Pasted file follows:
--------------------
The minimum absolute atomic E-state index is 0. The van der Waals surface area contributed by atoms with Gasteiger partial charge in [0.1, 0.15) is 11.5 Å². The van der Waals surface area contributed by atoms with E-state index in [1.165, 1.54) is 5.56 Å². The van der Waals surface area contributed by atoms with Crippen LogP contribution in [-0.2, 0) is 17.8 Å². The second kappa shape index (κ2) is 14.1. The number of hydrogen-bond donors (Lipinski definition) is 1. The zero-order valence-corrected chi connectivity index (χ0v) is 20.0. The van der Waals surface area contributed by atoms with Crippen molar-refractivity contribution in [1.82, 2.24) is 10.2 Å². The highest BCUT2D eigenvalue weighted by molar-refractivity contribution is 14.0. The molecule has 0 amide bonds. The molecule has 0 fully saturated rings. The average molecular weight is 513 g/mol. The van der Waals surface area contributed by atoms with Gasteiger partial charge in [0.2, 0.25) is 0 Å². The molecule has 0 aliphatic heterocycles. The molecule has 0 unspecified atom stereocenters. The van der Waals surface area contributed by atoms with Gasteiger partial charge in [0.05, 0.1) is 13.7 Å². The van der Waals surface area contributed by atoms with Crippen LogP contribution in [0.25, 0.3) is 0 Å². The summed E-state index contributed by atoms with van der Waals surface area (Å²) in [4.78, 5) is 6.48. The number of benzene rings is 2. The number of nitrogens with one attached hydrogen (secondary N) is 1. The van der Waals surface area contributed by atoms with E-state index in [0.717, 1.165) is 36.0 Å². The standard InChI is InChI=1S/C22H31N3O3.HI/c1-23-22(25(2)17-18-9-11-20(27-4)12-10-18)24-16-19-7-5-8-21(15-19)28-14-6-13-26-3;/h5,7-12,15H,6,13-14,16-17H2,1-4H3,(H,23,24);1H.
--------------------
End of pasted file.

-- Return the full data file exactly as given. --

The minimum absolute atomic E-state index is 0. The van der Waals surface area contributed by atoms with Gasteiger partial charge in [0.1, 0.15) is 11.5 Å². The van der Waals surface area contributed by atoms with E-state index in [1.165, 1.54) is 5.56 Å². The van der Waals surface area contributed by atoms with Crippen LogP contribution in [-0.2, 0) is 17.8 Å². The second kappa shape index (κ2) is 14.1. The number of hydrogen-bond donors (Lipinski definition) is 1. The zero-order valence-corrected chi connectivity index (χ0v) is 20.0. The van der Waals surface area contributed by atoms with Crippen molar-refractivity contribution in [1.82, 2.24) is 10.2 Å². The highest BCUT2D eigenvalue weighted by molar-refractivity contribution is 14.0. The molecule has 0 amide bonds. The molecule has 0 fully saturated rings. The average molecular weight is 513 g/mol. The van der Waals surface area contributed by atoms with Gasteiger partial charge in [0.2, 0.25) is 0 Å². The molecule has 0 aliphatic heterocycles. The molecule has 0 unspecified atom stereocenters. The van der Waals surface area contributed by atoms with Gasteiger partial charge in [0.05, 0.1) is 13.7 Å². The van der Waals surface area contributed by atoms with Crippen LogP contribution in [0.25, 0.3) is 0 Å². The summed E-state index contributed by atoms with van der Waals surface area (Å²) in [4.78, 5) is 6.48. The number of benzene rings is 2. The number of nitrogens with one attached hydrogen (secondary N) is 1. The van der Waals surface area contributed by atoms with E-state index in [0.717, 1.165) is 36.0 Å². The standard InChI is InChI=1S/C22H31N3O3.HI/c1-23-22(25(2)17-18-9-11-20(27-4)12-10-18)24-16-19-7-5-8-21(15-19)28-14-6-13-26-3;/h5,7-12,15H,6,13-14,16-17H2,1-4H3,(H,23,24);1H.